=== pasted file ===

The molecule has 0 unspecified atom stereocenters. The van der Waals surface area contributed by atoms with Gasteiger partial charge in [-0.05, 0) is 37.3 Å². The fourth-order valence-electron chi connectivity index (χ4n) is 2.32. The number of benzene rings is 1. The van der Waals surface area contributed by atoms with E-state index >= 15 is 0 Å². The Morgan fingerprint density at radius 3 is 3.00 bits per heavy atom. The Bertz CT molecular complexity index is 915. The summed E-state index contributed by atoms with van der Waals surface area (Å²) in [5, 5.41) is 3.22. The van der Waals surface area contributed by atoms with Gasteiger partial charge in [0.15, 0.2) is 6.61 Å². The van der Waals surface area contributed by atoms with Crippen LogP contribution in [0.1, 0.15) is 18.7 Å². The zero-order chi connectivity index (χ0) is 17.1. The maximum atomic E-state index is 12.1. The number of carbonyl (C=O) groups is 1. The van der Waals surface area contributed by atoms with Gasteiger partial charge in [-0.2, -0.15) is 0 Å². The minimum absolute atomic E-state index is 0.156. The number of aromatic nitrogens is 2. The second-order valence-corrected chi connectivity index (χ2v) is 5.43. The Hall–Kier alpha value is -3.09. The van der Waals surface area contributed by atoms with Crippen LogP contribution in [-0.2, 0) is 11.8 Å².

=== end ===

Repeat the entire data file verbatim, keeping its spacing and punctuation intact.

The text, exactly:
The molecule has 0 unspecified atom stereocenters. The van der Waals surface area contributed by atoms with Gasteiger partial charge in [-0.05, 0) is 37.3 Å². The fourth-order valence-electron chi connectivity index (χ4n) is 2.32. The number of benzene rings is 1. The van der Waals surface area contributed by atoms with E-state index >= 15 is 0 Å². The Morgan fingerprint density at radius 3 is 3.00 bits per heavy atom. The Bertz CT molecular complexity index is 915. The summed E-state index contributed by atoms with van der Waals surface area (Å²) in [5, 5.41) is 3.22. The van der Waals surface area contributed by atoms with Gasteiger partial charge in [0.15, 0.2) is 6.61 Å². The van der Waals surface area contributed by atoms with Crippen LogP contribution in [0.1, 0.15) is 18.7 Å². The zero-order chi connectivity index (χ0) is 17.1. The maximum atomic E-state index is 12.1. The number of carbonyl (C=O) groups is 1. The van der Waals surface area contributed by atoms with Gasteiger partial charge in [-0.2, -0.15) is 0 Å². The minimum absolute atomic E-state index is 0.156. The number of aromatic nitrogens is 2. The second-order valence-corrected chi connectivity index (χ2v) is 5.43. The Hall–Kier alpha value is -3.09. The van der Waals surface area contributed by atoms with Crippen LogP contribution in [-0.2, 0) is 11.8 Å².